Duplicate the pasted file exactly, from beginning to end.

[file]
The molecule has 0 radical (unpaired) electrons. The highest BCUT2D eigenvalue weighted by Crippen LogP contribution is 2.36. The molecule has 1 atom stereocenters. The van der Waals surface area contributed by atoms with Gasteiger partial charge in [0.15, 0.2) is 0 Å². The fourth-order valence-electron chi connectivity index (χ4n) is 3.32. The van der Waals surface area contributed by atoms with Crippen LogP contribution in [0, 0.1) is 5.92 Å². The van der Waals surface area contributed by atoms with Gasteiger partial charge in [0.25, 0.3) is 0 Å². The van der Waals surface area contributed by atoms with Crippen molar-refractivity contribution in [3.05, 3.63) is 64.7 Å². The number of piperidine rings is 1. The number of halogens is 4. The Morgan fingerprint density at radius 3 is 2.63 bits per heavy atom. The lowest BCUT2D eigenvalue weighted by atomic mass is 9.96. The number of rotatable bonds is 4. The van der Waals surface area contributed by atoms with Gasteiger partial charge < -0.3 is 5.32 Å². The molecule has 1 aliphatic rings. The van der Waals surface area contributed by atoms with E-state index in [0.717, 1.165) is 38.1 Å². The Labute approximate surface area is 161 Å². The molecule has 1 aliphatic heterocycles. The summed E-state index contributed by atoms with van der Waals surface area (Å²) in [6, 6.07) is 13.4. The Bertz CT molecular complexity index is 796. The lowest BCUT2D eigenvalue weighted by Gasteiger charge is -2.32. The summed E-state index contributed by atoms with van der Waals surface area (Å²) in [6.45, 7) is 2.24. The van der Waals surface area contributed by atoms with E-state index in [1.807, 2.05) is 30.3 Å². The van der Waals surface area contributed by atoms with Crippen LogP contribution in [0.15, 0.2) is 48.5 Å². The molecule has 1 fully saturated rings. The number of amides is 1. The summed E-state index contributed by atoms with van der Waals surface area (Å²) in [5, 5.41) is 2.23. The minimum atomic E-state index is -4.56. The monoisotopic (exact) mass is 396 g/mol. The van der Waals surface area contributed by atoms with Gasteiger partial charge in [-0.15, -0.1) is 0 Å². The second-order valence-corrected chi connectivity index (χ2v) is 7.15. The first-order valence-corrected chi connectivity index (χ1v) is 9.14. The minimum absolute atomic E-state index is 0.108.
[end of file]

The molecule has 0 radical (unpaired) electrons. The highest BCUT2D eigenvalue weighted by Crippen LogP contribution is 2.36. The molecule has 1 atom stereocenters. The van der Waals surface area contributed by atoms with Gasteiger partial charge in [0.15, 0.2) is 0 Å². The fourth-order valence-electron chi connectivity index (χ4n) is 3.32. The van der Waals surface area contributed by atoms with Crippen LogP contribution in [0, 0.1) is 5.92 Å². The van der Waals surface area contributed by atoms with Gasteiger partial charge in [0.25, 0.3) is 0 Å². The van der Waals surface area contributed by atoms with Crippen molar-refractivity contribution in [3.05, 3.63) is 64.7 Å². The number of piperidine rings is 1. The number of halogens is 4. The Morgan fingerprint density at radius 3 is 2.63 bits per heavy atom. The lowest BCUT2D eigenvalue weighted by atomic mass is 9.96. The number of rotatable bonds is 4. The van der Waals surface area contributed by atoms with Gasteiger partial charge < -0.3 is 5.32 Å². The molecule has 1 aliphatic rings. The van der Waals surface area contributed by atoms with E-state index in [0.717, 1.165) is 38.1 Å². The Labute approximate surface area is 161 Å². The molecule has 1 aliphatic heterocycles. The summed E-state index contributed by atoms with van der Waals surface area (Å²) in [6, 6.07) is 13.4. The Bertz CT molecular complexity index is 796. The lowest BCUT2D eigenvalue weighted by Gasteiger charge is -2.32. The summed E-state index contributed by atoms with van der Waals surface area (Å²) in [6.45, 7) is 2.24. The van der Waals surface area contributed by atoms with E-state index in [1.807, 2.05) is 30.3 Å². The van der Waals surface area contributed by atoms with Crippen LogP contribution in [0.15, 0.2) is 48.5 Å². The molecule has 1 fully saturated rings. The number of amides is 1. The summed E-state index contributed by atoms with van der Waals surface area (Å²) in [5, 5.41) is 2.23. The minimum atomic E-state index is -4.56. The monoisotopic (exact) mass is 396 g/mol. The van der Waals surface area contributed by atoms with Gasteiger partial charge in [-0.15, -0.1) is 0 Å². The second-order valence-corrected chi connectivity index (χ2v) is 7.15. The first-order valence-corrected chi connectivity index (χ1v) is 9.14. The minimum absolute atomic E-state index is 0.108.